Just over ten years after its completion, the Mount Penang Gardens by Anton James Design (now JMD Design) is considered an enduring and radical contribution to public garden design in Australia.
In 2001 JMD Design (then Anton James Design) won an international competition to design Mt Penang Gardens, a eight-hectare park in Kariong, on the New South Wales Central Coast. At the time public landscape commissions were expected to celebrate and define Australianness and, especially in Sydney, the legacy of the Sydney Bush School. At Mt Penang, however, JMD Design director Anton James was able to reinvent this garden cannon without acquiescing to literal and didactic landscape approaches. Mt Penang Gardens opened in 2003 and, in recognition of its recent tenth anniversary, this piece highlights some of James’s enduring and quite radical contributions to public gardens.
The design of Mt Penang Gardens is deceptively simple – a raised plateau comprising twelve garden rooms, some incised, some embossed, set in a former hanging swamp or water garden. The plateau is both an organizing framework for the whole of the garden and a tectonic, abstract expression of the region’s sandstone plateau landscape. When I first saw the plan, before visiting the site, I couldn’t help but think of the pie floaters from the famous Harry’s Cafe de Wheels in Woolloomooloo. Little did I know then that this landscape floats both literally and metaphorically. After winning the competition, James was informed that the City of Gosford’s water supply pipeline bisects the middle of the garden and cannot be built upon. This forced an inversion of the original scheme. The design transformed from a large, square plateau with an organic fissure cut into its sides, into an irregular plateau that avoids the easement while providing a large internal gathering space, with geometric fissures incised into its edges. The haphazard and irregular overflow from the existing dam, which had previously created a scoured channel, evolved into a key element – the water garden. Since James’s characteristic approach to most design impediments is to turn site challenges into opportunities, the result is a series of highly sculpted tectonic moves and a water garden that cradles a series of interior gardens. The water garden both sequesters and seamlessly joins the interior gardens to their context.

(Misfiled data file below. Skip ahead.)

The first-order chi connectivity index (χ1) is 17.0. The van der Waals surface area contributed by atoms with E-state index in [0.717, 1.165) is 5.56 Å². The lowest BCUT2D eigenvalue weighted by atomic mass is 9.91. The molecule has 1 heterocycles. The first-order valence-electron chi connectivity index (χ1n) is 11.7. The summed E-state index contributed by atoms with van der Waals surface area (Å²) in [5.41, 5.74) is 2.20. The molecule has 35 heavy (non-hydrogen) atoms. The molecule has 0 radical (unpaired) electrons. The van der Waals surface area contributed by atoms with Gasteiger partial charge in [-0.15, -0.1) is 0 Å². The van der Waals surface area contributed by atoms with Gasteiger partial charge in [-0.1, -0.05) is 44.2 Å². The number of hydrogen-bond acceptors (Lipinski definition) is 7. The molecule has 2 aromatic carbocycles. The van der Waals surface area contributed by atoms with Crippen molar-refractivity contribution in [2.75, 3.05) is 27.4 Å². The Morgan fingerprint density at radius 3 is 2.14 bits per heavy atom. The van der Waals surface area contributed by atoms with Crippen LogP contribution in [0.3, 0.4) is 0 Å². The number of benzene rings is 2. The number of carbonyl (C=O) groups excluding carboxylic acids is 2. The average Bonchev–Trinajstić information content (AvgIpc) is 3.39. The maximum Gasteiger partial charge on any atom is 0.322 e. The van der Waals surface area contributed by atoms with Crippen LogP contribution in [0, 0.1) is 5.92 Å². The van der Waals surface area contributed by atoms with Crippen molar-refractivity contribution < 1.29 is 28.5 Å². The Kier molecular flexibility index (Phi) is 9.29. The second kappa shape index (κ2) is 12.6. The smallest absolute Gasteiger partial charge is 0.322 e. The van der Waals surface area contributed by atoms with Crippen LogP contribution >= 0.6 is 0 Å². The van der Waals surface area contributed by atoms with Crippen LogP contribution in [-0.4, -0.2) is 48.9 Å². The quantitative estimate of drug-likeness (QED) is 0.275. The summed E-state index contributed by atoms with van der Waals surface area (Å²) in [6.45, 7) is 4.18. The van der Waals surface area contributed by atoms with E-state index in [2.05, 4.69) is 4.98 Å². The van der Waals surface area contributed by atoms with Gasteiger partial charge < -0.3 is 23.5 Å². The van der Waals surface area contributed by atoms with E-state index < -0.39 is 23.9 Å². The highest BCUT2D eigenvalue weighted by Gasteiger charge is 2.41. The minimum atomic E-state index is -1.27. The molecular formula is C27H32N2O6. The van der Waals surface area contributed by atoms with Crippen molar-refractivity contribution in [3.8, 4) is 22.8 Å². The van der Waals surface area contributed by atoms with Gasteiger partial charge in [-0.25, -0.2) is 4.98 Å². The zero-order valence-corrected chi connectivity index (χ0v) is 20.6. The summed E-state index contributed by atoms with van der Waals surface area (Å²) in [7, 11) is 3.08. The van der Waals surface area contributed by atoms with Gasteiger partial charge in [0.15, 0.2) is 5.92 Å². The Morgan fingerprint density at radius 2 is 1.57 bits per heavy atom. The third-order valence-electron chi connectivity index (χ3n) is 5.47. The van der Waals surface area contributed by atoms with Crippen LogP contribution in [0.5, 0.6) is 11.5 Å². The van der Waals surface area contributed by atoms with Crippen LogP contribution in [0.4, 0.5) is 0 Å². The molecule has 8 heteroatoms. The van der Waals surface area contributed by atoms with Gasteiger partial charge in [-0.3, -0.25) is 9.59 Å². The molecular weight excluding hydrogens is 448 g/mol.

As I entered the garden across a bridge inspired by a fallen log, I expected to feel as if I was entering an island. This experience, however, felt more solid, less precarious and much more sculptural than that. And because of the spatial sequences, the flatness of the weir water and the robust scale of its dam, I found I was walking on and within the water garden. The experience was less a crossing over a watery surface and more a wading through. While the top of the plateau offers a series of “rooms,” careful choreography and a cacophony of juxtapositions mean there is no clear or singular path. You wander and you explore, sometimes immersed in these rooms, sometimes on vantage points straddled between them. James’s breach with the normative approach to the Australian garden – linear, sequential and interpretative – is radical. The form of the plateau’s gardens is organic, hosting a variety of plant settings and a series of designated spaces for curated temporary gardens. The plateau exterior is resolutely over-scaled and its level drops dramatically but the scale of its inner spaces is varied, with the mostly intimate and internalized an example of James’s “garden-within-a-garden” tactic. While this can be seen as very much a part of the public garden tradition, there is yet another well-considered twist at play here.